She lies, brown skin down in the moist dirt,
the canebrake rustling with whispers of leaves,
the loud longing of hounds and the ransack
of hunters crackling the near branches.
She mutters, lifting her head,
I shall not be moved.
She gathers her babies, their tears slick as oil
on black faces, their young eyes canvassing
the mornings of madness. Their lives will soon
be upon the killing floor unless they match
their mother’s heart and words.
Not in Virginia tobacco fields, along the roads
in Arkansas or upon the reddened hills of Georgia.
Into the palms of her chained hands, she cries
against calamity, her universe collapsing
by one black body falling from the tree
to her feet. She hears the names swirling
as ribbons in the wind of history: nigger, bitch,
baboon, whore… but those descriptions do not
fit their tongues. She has a way of being:
I shall not be moved.
No angel stretches wings above her children,
none to protect, none flutter and urge the winds
of reason. Nor can she. They sprout like young
weeds, vulnerable to uncaring cutting blades
of ignorance. She pulls them out
and sends them away—shoeless—underground.
When you learn, teach. When you get, give.
She stands mid ocean, seeking dry land.
She’s clothed in the finery of faith. Searches
for God’s face. On the altar, places her fire
of service. When she appears at the temple door,
there’s no sign to welcome her. She only hears
the thrashing sound of wickedness, she cries,
“No one dare deny me God!”
But then she sees upon her right, The Divine,
who impels her to pull forever at the latch
on freedom’s gate. His Holy Spirit on her left
leads her into the camp of the righteous,
into the tents of the free. She sees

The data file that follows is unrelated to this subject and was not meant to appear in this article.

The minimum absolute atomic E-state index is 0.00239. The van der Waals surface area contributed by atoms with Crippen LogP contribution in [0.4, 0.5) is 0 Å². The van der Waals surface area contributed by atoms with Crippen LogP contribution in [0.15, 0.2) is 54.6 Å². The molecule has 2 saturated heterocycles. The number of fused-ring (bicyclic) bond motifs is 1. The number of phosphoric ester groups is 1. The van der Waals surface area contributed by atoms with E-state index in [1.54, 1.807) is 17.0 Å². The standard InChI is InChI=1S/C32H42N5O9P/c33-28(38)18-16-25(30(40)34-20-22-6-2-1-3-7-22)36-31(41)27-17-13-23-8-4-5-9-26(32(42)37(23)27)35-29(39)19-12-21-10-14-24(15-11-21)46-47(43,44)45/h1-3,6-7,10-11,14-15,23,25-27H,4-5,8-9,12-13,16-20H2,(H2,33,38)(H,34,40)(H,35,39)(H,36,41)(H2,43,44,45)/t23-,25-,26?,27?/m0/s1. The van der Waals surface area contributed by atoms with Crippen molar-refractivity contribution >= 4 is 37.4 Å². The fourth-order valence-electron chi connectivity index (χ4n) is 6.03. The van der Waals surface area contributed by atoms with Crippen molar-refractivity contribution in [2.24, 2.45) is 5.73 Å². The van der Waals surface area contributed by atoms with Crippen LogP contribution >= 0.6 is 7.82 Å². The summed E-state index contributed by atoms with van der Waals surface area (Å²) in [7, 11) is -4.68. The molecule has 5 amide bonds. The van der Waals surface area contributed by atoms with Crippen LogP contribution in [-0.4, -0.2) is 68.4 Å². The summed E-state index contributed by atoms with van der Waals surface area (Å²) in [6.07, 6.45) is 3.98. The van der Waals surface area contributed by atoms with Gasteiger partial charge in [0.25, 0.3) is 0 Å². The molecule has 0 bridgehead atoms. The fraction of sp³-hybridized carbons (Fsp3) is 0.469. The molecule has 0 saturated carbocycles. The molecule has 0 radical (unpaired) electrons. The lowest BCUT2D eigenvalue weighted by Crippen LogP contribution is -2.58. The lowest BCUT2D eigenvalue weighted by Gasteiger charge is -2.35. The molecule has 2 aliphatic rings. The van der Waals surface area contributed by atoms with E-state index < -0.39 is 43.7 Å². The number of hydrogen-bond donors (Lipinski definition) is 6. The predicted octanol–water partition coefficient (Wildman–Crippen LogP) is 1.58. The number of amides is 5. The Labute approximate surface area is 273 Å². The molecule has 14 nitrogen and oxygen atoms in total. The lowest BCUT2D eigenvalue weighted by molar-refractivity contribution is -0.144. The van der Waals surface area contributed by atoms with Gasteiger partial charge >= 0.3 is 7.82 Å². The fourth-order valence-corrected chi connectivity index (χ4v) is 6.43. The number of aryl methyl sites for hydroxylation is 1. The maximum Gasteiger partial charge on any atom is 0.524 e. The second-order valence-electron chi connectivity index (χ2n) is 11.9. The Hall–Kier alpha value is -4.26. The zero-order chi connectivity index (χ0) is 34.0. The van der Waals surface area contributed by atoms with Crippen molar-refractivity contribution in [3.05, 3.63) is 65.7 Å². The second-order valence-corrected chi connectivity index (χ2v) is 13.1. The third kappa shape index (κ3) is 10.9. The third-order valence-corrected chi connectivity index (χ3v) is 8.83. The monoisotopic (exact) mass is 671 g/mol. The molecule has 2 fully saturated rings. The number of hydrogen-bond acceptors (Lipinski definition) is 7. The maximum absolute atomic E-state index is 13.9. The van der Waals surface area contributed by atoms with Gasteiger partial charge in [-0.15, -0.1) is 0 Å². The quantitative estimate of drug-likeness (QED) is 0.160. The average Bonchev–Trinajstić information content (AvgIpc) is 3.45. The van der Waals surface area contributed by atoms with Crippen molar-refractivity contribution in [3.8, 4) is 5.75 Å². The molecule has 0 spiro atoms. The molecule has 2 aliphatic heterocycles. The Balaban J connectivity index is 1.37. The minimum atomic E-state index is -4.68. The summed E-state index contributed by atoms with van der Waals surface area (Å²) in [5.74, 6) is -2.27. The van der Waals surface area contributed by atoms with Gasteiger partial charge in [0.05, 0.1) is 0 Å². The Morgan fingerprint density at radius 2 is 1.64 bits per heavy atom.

the momma-faces—lemon-yellow, plum-purple,
honey-brown—grimaced and twisted down.
Their names are Sheba the Sojourner, Harriet
and Zora, Mary Bethune and Angela, and all
the Annies to Zenobias.
In front of abortion clinics, confounded.
In Welfare lines for the pity of handouts.
In pulpits, yet shielded by mysteries.
In the operating rooms, husbanding life.
In the choir lofts, holding God in their throats.
On street corners, hawking worn-out bodies.
In classrooms, loving children, hating ignorance.
Centered on world’s stage, they each sing
to their loves and beloveds, and to their foes,
these words: “However I’m perceived,
however great my deficiency or conceit,
lay aside your fears that I may become undone,
I shall not be moved.”
Angela Brown is a published author of poetry, essays, screenplays, short scripts, musical plays, dance plays, short stories, children’s literature, biography, Pulitzer articles, songs, lyrics and music. Her work appears in books, anthologies, magazines, newspapers and journals. She’s a poetry ambassador, poet fellow and is in the Who’s Who in American literature, Who’s Who in American poetry, Hall of Fame in Poetry, and a National Pen Association Professional member. Her work has appeared on the nominating list for NAACP Image Awards in Poetry and for the NAACP Spingharn award. She’s a National Press Club member, a National Democratic Committee member, a NAACP Lifetime member and a Sigma Lambda sorority member. She is also on the National Deans List and a member of the National Scholars Honor Society, as well as a USA honor student member.